This course will introduce essential aspects of Japanese culture. It is taught in English and may be repeated for credit when different topics are treated. Offered every other Fall.
An introduction to significant examples of classical and modern literature, with emphasis on fiction, drama, and poetry (shi and ci).
This course will introduce the classics of Japanese literature as well as works by the Nobel laureates. The course is taught in English. Offered every Spring.
A study of the post-war foreign relations of India, Pakistan, Sri Lanka, Thailand, Indonesia, the Philippines, and other selected countries of post-war South/Southeast Asia. An analysis of nonalignment, Cold War impacts, Indo-Pakistani conflicts, Sino-Indian disputes, SEATO, ASEAN, SAARC, APEC and intra-regional issues. Offered every other year.
A survey of major religious traditions-- Hinduism, Daoism, Confucianism, Buddhism, and Christianity--that have helped shape the societies and cultural identities of Asian peoples.
Asia Advocacy and Activism is a unique USF service learning and cultural diversity fieldwork course that immerses the student in advocacy, action, and activism among San Francisco¿s Asia and Asian American social justice organizations. The first part of the course discusses critical issues concerning international and transnational relations of Asia and Asian Americans. The second part exposes students to the influence and consequences of the Asian diasporas through Asiatown ethnotours and fieldwork activities. The third part of the course requires the student to perform faculty supervised political action, community advocacy, or public service that relates directly to the social justice worlds of Asians in North America and elsewhere.
Introduction to the theory and policy of international trade and international economic relations. Course also covers areas of migration, international corporations, and investment. Offered every Fall.
This course will tour the centuries as we try to understand the traditions, people, teachings, rituals, cultures, and allure of diverse "Buddhisms" in the world today. Of particular concern will be local Buddhist institutions and their global links to Buddhist communities and traditions, near and far. Offered every other year.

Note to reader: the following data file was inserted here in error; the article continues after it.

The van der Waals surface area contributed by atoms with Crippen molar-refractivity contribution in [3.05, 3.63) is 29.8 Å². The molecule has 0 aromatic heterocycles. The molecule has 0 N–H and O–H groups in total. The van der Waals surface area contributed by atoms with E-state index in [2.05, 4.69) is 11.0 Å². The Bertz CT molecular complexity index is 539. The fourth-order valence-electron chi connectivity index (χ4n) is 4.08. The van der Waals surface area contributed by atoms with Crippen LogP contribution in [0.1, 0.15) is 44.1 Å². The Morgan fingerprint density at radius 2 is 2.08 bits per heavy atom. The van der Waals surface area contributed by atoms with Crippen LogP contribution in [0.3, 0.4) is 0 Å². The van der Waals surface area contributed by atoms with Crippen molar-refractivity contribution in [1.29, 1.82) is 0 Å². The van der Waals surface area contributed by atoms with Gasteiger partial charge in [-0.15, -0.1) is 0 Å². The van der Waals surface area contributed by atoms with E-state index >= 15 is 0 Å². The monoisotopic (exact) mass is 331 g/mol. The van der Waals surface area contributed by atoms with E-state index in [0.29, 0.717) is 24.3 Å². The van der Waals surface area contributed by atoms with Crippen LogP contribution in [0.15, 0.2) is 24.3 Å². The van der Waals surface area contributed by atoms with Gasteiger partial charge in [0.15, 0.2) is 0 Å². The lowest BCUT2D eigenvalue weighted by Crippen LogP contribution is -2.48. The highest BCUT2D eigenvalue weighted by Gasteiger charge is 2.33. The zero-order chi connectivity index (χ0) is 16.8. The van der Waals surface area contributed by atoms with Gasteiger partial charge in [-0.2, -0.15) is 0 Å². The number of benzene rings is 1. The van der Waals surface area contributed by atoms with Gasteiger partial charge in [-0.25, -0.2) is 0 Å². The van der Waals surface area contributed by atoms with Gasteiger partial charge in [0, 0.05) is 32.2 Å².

This course explores contemporary religions and cultures of the Himalayan regions such as Tibet, Nepal, and northern parts of India. We will examine the relationship between the local peoples and their sacred spaces, between societies and their shamanic healers, and between celibate virtuoso and non-celibate ritual specialists. It is through such analysis that students will learn how religions such as Buddhism, Bon, Hinduism, and shamanic healing practices shape the lives of the sturdy Himalayan people and how they in turn give new meanings to their cultures and societies.
A survey of Japan's history after 1868, emphasizing its rapid modernization and its rise to great power status. Offered every other year.
A comprehensive survey of the enormous changes, yet also important continuities, in China's domestic and foreign policy since 1978. Important themes include the transition to a market economy or "market Leninism"; environmental impacts and the sustainability of growth; population policy; military modernization and the "China threat" scenario; village democracy and human rights issues; changing attitudes to sex and sexuality; and the search for values both new and traditional. Offered every other year.
Consideration of a broad variety of political, social, economic, and cultural issues concerning America's relationship with Japan, beginning with Commodore Perry's visit in 1853 and including contemporary economic and security concerns. Offered every other year.
Students do interesting work six to ten hours per week in a federal, state, or municipal agency, giving them a chance to strengthen their skills, and network. They will prepare journal themes, read relevant assigned material, and meet every two weeks in a seminar. Permission of the instructor required. Offered every semester.
Prerequisite: Completion of 200-level requirements. Analysis of structures and content of international media and role of culture in globalization.
This course aims to develop linguistic knowledge about the Japanese language. The course will focus on understanding the Japanese language in terms of history, lexicon, phonology, morphology, syntax, pragmatics, and sociolinguistics. Such linguistic training provides essential background for teaching Japanese. Offered every Spring.